The shorthanded numbers of the Canucks’ new additions prove that the problems with the PK run deep

Photo credit:© Bob Frid-USA TODAY Sports
Stephan Roget
2 years ago
That the Vancouver Canucks have major problems on the penalty kill is not really a debatable statement. As of this writing, they sit at a paltry 65% — that’s below a C+ on the British Columbian grading scale — and with the second-worst shorthanded record in the league. Only the Winnipeg Jets and their pungent 63.9% PK prevent the Canucks from being in 32nd place.
Call it pathetic, call it a joke, call it a disgrace. Any way you slice it, the Canucks’ PK absolutely sucks right now.
The reasons as to why that is, however, are a little less obvious.
Some will blame coaching, some will blame roster construction, and some will blame the performances of the players themselves. The wisest will blame some combination of all of the above.
But if we want to get scientific about it, there’s a convenient control group available through which to study the impact of joining the Vancouver penalty-killing unit.
Several of the Canucks’ PKers — Tyler Myers, JT Miller, Travis Hamonic, and the like — have been around the block before. But four new additions to the team — Oliver Ekman-Larsson, Jason Dickinson, Tucker Poolman, and Juho Lammikko — skated regular shorthanded shifts for four other teams last season, and are now doing the same for Vancouver.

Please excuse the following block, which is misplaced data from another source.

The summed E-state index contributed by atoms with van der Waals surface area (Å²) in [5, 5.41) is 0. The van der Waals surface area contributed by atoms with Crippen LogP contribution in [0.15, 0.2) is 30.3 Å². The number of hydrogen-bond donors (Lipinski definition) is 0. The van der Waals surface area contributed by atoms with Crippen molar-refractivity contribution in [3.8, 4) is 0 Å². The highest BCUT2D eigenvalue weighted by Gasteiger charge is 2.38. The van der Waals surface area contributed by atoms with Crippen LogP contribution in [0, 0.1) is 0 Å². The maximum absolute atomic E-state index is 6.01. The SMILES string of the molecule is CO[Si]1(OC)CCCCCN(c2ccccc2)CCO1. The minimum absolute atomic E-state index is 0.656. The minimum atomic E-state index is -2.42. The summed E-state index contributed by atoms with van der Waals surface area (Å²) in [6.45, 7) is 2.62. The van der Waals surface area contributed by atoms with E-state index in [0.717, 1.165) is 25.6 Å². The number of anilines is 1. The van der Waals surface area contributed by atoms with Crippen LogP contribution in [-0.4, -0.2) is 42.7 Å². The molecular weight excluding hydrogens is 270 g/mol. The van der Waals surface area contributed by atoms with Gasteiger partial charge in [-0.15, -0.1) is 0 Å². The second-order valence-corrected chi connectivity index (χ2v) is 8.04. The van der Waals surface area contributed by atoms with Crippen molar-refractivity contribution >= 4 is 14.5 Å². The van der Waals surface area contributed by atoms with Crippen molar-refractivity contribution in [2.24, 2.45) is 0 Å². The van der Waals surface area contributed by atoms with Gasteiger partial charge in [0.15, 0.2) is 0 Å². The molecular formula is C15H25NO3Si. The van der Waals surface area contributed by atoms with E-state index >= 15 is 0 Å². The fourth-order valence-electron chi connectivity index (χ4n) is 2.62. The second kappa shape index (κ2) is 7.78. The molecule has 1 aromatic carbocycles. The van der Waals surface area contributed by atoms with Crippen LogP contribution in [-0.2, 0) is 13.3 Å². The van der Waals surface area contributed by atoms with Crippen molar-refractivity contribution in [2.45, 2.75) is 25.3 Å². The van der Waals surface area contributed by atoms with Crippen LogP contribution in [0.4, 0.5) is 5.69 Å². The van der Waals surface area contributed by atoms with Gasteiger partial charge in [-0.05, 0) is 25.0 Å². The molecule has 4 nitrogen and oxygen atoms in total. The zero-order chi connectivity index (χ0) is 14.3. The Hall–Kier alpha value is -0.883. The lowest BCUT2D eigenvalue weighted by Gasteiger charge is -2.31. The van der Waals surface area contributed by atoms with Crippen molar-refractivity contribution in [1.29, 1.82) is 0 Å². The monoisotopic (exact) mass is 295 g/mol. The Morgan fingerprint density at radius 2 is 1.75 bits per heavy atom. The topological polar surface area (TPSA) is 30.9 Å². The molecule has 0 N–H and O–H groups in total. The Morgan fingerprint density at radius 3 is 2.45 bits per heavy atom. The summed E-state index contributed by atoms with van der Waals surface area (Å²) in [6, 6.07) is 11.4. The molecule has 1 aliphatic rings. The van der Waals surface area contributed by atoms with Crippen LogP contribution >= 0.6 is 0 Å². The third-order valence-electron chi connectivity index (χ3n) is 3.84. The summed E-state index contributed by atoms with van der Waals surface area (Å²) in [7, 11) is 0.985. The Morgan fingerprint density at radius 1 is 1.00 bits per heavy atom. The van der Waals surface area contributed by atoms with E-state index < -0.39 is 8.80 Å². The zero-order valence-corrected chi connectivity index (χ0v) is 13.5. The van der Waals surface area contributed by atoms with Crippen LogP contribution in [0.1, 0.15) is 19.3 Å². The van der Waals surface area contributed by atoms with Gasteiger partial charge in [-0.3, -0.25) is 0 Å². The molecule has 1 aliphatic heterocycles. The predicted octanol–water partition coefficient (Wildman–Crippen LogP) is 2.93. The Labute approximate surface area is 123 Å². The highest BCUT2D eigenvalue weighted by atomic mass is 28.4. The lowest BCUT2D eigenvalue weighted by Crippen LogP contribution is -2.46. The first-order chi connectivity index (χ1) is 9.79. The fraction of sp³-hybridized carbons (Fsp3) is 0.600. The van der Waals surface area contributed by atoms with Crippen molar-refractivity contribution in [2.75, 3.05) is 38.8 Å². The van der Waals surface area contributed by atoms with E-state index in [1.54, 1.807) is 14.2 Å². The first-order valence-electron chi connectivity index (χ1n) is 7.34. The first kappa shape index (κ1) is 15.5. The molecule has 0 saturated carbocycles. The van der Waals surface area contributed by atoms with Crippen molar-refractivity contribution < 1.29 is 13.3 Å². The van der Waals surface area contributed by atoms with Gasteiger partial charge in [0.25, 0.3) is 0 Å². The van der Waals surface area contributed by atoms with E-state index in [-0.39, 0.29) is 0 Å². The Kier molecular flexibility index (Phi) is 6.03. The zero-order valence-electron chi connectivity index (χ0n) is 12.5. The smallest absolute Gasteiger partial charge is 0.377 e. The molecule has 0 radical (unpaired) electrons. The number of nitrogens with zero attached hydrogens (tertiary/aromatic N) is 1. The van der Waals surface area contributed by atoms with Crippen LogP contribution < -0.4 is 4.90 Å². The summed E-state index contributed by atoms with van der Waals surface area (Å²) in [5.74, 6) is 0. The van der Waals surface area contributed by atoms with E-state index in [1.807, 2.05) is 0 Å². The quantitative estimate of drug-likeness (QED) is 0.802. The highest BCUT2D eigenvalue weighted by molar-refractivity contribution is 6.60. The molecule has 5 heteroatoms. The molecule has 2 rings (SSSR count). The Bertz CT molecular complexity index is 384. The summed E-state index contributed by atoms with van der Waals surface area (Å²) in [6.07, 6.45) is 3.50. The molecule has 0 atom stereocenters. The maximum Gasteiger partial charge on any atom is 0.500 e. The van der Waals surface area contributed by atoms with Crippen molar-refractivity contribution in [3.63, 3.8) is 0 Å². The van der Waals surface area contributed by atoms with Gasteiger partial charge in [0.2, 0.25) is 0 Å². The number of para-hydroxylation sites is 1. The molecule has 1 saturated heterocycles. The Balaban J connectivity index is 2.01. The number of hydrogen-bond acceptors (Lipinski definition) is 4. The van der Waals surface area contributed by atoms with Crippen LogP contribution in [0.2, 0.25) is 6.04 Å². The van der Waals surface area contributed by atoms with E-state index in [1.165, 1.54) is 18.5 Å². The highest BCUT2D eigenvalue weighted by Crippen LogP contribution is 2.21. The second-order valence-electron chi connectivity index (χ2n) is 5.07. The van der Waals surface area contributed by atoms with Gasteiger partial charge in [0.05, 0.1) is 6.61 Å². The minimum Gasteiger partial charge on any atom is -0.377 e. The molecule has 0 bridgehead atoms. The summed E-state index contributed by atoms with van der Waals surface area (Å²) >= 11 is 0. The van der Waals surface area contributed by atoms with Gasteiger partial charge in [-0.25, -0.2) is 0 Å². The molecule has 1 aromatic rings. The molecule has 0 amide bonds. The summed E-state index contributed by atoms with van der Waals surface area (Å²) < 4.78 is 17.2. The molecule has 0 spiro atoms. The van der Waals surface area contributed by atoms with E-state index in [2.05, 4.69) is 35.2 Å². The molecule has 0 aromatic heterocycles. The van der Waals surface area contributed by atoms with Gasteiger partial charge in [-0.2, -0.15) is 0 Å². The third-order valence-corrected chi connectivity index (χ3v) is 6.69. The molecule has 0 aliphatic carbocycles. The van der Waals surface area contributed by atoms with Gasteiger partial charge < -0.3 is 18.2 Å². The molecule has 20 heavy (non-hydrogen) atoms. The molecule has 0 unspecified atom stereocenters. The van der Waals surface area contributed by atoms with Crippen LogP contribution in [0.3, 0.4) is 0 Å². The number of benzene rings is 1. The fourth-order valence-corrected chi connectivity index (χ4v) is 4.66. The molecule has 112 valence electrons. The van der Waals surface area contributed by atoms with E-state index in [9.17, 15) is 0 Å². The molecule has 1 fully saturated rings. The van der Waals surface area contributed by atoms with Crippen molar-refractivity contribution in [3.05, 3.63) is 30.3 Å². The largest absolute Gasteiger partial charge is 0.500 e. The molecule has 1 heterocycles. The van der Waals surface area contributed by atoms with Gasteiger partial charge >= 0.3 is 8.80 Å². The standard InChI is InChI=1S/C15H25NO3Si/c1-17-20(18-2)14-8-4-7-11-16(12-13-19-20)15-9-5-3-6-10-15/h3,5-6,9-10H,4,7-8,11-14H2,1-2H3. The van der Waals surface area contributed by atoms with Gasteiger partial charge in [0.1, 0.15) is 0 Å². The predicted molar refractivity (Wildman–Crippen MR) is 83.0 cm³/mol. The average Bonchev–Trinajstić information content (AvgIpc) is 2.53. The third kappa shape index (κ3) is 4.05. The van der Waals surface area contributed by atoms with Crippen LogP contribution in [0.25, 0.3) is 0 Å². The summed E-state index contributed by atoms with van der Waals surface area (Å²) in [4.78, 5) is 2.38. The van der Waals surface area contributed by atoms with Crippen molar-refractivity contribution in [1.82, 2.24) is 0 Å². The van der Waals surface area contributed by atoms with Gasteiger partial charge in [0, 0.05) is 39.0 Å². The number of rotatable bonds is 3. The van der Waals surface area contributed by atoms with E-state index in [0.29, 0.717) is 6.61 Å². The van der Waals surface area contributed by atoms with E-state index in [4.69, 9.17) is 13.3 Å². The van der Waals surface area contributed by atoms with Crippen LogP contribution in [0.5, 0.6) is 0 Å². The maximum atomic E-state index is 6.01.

That’s our control group. And what their shorthanded numbers thus far say about the state of the Canucks’ penalty kill isn’t pretty.

Oliver Ekman-Larsson

 GamesShorthanded TOIShorthanded TOI/GamePower Play Goals AgainstPower Play Goals Against/60
OEL was not a first unit PKer in Arizona, but he was an effective one, cleaning up against secondary power plays and only rarely letting in a goal against. His shorthanded assignment has increased by about 50 seconds a night in Vancouver, but even that can’t account for his sudden porousness. Through 12 games, Ekman-Larsson has already cleared a third of his shorthanded minutes from 2021, but he’s also already let in as many power play goals against as he did through 46 games in 2021.
He’s getting scored on at nearly three times the per-minute rate.

Jason Dickinson

 GamesShorthanded TOIShorthanded TOI/GamePower Play Goals AgainstPower Play Goals Against/60
Dickinson is killing penalties in Vancouver with about the same frequency as he did in Dallas; with the cause of his extra 36 seconds a night being that the current Canucks take more penalties that the Stars did last season. But, as with OEL, Dickinson’s shorthanded efficiency doesn’t seem to have followed him to BC.
Ten games into his season, Dickinson has already been on the ice for seven power play goals against. Last year, he played 51 games and only had 11 power play goals against. His per-60 rate has more than doubled since joining the Canucks.

Tucker Poolman

 GamesShorthanded TOIShorthanded TOI/GamePower Play Goals AgainstPower Play Goals Against/60